Remembering the Kashau Rav, zt”l / /A Hidden TzadDik, An Open Loss

As told to Nesanel Gantz by Nuchem Katz

The Jewish world was shocked and saddened at the passing this Shabbos of the Kashau Rav, Rav Eliezer Chaim Blum, zt”l. The Rebbe was 80 years old.

To get insight into the life of the Rebbe, Ami spoke with Reb Nuchem Katz, who was a close chasid of both the previous Kashau Rav, Rav Rafael, and his son, the Rebbe who was just niftar:

The Rebbe was born in Kashau. When he was six years old, he and his brother were saved from the Nazis as part of the Kasztner transport that saved the Satmar Rebbe. His father, the previous Rebbe, was not on the transport, but every person on the transport was allowed to take two children with them, so his father asked someone who was childless to take his two oldest sons. I spoke to him about it a few times. He told me that he remembered the transport and his time in Bergen-Belsen—the train was held up there for six months while the Nazis demanded more money. He said that although he didn’t meet the Satmar Rebbe there because he was held in a different barracks, he did remember hearing from people that the Satmar Rebbe was with them. After the train arrived in Switzerland, the man who took him on the transport took him along to New York, and then his father followed after the war.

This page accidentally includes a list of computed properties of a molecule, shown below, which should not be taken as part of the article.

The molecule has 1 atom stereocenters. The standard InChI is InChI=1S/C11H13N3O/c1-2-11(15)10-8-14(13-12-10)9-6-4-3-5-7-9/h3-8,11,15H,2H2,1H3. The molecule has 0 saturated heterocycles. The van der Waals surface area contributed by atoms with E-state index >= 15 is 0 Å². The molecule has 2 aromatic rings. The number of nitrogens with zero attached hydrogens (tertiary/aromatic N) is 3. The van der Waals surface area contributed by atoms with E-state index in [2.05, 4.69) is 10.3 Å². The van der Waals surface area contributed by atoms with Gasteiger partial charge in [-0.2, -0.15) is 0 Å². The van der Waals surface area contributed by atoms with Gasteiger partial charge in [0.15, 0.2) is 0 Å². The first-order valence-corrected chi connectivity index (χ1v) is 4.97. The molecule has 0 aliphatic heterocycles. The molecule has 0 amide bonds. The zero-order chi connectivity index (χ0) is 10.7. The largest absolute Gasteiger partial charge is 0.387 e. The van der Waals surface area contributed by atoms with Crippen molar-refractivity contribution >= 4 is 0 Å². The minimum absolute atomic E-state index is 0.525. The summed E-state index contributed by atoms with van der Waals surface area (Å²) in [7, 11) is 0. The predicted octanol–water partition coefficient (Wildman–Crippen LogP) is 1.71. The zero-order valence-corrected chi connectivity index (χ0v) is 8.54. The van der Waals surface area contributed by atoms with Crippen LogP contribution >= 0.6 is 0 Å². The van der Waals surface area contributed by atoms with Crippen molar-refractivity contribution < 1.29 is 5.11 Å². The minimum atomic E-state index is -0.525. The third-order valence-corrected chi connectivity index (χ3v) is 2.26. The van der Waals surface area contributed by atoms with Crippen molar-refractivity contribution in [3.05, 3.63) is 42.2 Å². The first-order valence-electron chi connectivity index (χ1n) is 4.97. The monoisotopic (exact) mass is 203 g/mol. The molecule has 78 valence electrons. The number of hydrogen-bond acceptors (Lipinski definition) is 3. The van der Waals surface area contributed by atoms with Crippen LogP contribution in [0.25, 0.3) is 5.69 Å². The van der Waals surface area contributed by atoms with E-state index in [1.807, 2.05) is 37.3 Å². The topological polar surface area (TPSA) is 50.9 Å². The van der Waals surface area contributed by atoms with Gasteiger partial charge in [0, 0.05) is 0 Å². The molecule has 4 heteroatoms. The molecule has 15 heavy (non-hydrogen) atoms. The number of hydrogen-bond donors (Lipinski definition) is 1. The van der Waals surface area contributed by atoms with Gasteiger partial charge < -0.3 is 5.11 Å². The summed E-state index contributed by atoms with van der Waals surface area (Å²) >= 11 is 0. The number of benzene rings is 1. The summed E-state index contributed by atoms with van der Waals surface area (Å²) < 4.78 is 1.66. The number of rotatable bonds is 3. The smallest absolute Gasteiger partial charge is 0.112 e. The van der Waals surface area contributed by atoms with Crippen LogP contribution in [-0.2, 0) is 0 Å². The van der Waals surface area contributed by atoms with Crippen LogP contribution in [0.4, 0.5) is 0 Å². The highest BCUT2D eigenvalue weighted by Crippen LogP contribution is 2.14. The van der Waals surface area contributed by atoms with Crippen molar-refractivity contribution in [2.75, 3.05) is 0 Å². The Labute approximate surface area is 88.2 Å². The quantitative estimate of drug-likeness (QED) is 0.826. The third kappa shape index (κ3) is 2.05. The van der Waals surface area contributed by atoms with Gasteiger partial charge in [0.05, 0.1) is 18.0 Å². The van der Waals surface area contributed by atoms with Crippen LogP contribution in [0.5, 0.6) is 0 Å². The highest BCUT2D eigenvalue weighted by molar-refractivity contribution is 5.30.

As a boy in New York, he learned in the Tzelemer cheder, and his father became the rosh yeshivah of the Tzelemer yeshivah. After some time, the Stropkover Rebbe told his father to leave Tzelem and open his own yeshivah. The previous Kashau Rav was very close with Stropkov, because the first Stropkover Rebbe lived in Kashau at the end of his life and influenced him to become a chasid and accept chasidishe hanhagos. After he finished cheder, the Rebbe learned by his father.

As a child of five years of age he already knew the entire Tehillim by heart. When he was a child his father once took him to the Belzer Rav, Rav Aharon. The Belzer Rav was known to not give his hand to children. If he had to shake the hand of a child, he would cover his hand with a towel. However, when Rav Eliezer Chaim walked in, he shook his hand directly. It was clear that the Belzer Rav saw that he had a holy neshamah and didn’t need to shake his hand with a mechitzah.

I first met the Kashau Rav in 5739 (1978), when I was 16, learning in the Kashau yeshivah in Irvington, New York, which is a small shtetl in Westchester. At the time the Rebbe was the rosh yeshivah and his father was the Rebbe. He would travel every day from his home in New Square, where he lived because he had young children and wanted them to go to cheder there. His father and most of his family lived in Irvington along with a few other families. As my rosh yeshivah, I became very close with him; he was very strict when it came to principles, but when one became close with him, one saw how caring he was. He was an eish kodesh; he had so much hartz and love for everyone.

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